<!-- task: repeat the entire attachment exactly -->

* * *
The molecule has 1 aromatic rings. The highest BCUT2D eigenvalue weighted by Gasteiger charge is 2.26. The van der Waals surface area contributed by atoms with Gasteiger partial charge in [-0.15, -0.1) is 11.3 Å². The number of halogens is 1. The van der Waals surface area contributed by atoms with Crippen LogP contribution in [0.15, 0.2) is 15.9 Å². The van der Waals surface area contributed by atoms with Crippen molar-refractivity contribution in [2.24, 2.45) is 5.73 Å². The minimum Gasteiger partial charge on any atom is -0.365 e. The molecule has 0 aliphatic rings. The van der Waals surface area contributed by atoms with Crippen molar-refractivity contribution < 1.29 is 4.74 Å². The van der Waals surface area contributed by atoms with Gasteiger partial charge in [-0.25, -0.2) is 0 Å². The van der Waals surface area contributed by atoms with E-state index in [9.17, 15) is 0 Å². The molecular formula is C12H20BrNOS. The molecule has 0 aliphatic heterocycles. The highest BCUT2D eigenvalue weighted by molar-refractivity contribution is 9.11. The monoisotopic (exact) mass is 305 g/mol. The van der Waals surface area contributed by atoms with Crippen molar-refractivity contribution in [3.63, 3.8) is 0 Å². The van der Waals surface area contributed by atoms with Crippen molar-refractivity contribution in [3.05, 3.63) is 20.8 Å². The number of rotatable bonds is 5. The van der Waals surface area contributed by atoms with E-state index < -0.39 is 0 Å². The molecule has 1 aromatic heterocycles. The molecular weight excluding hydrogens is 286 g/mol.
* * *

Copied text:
The molecule has 1 aromatic rings. The highest BCUT2D eigenvalue weighted by Gasteiger charge is 2.26. The van der Waals surface area contributed by atoms with Gasteiger partial charge in [-0.15, -0.1) is 11.3 Å². The number of halogens is 1. The van der Waals surface area contributed by atoms with Crippen LogP contribution in [0.15, 0.2) is 15.9 Å². The van der Waals surface area contributed by atoms with Crippen molar-refractivity contribution in [2.24, 2.45) is 5.73 Å². The minimum Gasteiger partial charge on any atom is -0.365 e. The molecule has 0 aliphatic rings. The van der Waals surface area contributed by atoms with Crippen molar-refractivity contribution < 1.29 is 4.74 Å². The van der Waals surface area contributed by atoms with Gasteiger partial charge in [-0.25, -0.2) is 0 Å². The van der Waals surface area contributed by atoms with E-state index in [9.17, 15) is 0 Å². The molecular formula is C12H20BrNOS. The molecule has 0 aliphatic heterocycles. The highest BCUT2D eigenvalue weighted by molar-refractivity contribution is 9.11. The monoisotopic (exact) mass is 305 g/mol. The van der Waals surface area contributed by atoms with Crippen molar-refractivity contribution in [3.63, 3.8) is 0 Å². The van der Waals surface area contributed by atoms with Crippen molar-refractivity contribution in [3.05, 3.63) is 20.8 Å². The number of rotatable bonds is 5. The van der Waals surface area contributed by atoms with E-state index < -0.39 is 0 Å². The molecule has 1 aromatic heterocycles. The molecular weight excluding hydrogens is 286 g/mol.